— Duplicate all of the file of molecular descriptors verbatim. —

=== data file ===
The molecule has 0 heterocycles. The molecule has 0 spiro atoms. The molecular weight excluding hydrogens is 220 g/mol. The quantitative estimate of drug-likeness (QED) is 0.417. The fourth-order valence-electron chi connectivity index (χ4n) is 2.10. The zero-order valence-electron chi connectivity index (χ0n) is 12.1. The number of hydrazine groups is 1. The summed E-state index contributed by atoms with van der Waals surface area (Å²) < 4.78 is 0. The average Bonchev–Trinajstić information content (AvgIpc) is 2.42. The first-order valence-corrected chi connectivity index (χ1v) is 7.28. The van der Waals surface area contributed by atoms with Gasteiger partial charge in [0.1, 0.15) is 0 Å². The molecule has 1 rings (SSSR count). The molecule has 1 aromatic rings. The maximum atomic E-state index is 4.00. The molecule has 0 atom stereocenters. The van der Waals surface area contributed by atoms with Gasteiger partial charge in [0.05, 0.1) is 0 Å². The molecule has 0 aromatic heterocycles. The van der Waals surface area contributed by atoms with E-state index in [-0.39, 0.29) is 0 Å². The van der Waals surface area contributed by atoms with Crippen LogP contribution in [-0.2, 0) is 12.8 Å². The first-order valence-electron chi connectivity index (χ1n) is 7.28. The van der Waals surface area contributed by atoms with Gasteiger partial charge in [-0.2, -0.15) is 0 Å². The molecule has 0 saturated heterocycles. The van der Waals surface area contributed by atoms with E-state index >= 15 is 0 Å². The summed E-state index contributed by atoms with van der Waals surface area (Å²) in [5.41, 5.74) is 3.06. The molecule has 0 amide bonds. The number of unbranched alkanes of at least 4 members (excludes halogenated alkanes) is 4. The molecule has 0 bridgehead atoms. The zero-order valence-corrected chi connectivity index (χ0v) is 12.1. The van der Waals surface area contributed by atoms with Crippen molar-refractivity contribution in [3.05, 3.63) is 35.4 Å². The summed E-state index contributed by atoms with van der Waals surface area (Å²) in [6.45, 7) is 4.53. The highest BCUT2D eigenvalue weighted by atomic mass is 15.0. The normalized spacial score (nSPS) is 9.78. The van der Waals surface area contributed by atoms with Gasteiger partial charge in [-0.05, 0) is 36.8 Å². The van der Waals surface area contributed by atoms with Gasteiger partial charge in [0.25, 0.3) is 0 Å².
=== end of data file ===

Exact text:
The molecule has 0 heterocycles. The molecule has 0 spiro atoms. The molecular weight excluding hydrogens is 220 g/mol. The quantitative estimate of drug-likeness (QED) is 0.417. The fourth-order valence-electron chi connectivity index (χ4n) is 2.10. The zero-order valence-electron chi connectivity index (χ0n) is 12.1. The number of hydrazine groups is 1. The summed E-state index contributed by atoms with van der Waals surface area (Å²) < 4.78 is 0. The average Bonchev–Trinajstić information content (AvgIpc) is 2.42. The first-order valence-corrected chi connectivity index (χ1v) is 7.28. The van der Waals surface area contributed by atoms with Gasteiger partial charge in [0.1, 0.15) is 0 Å². The molecule has 1 rings (SSSR count). The molecule has 1 aromatic rings. The maximum atomic E-state index is 4.00. The molecule has 0 atom stereocenters. The van der Waals surface area contributed by atoms with Gasteiger partial charge in [0.05, 0.1) is 0 Å². The molecule has 0 aromatic heterocycles. The van der Waals surface area contributed by atoms with E-state index in [-0.39, 0.29) is 0 Å². The van der Waals surface area contributed by atoms with Crippen LogP contribution in [-0.2, 0) is 12.8 Å². The first-order valence-electron chi connectivity index (χ1n) is 7.28. The van der Waals surface area contributed by atoms with Gasteiger partial charge in [-0.2, -0.15) is 0 Å². The molecule has 0 saturated heterocycles. The van der Waals surface area contributed by atoms with E-state index >= 15 is 0 Å². The summed E-state index contributed by atoms with van der Waals surface area (Å²) in [5.41, 5.74) is 3.06. The molecule has 0 amide bonds. The number of unbranched alkanes of at least 4 members (excludes halogenated alkanes) is 4. The molecule has 0 bridgehead atoms. The zero-order valence-corrected chi connectivity index (χ0v) is 12.1. The van der Waals surface area contributed by atoms with Crippen molar-refractivity contribution in [3.05, 3.63) is 35.4 Å². The summed E-state index contributed by atoms with van der Waals surface area (Å²) in [6.45, 7) is 4.53. The highest BCUT2D eigenvalue weighted by atomic mass is 15.0. The normalized spacial score (nSPS) is 9.78. The van der Waals surface area contributed by atoms with Gasteiger partial charge in [-0.05, 0) is 36.8 Å². The van der Waals surface area contributed by atoms with Gasteiger partial charge in [0.25, 0.3) is 0 Å².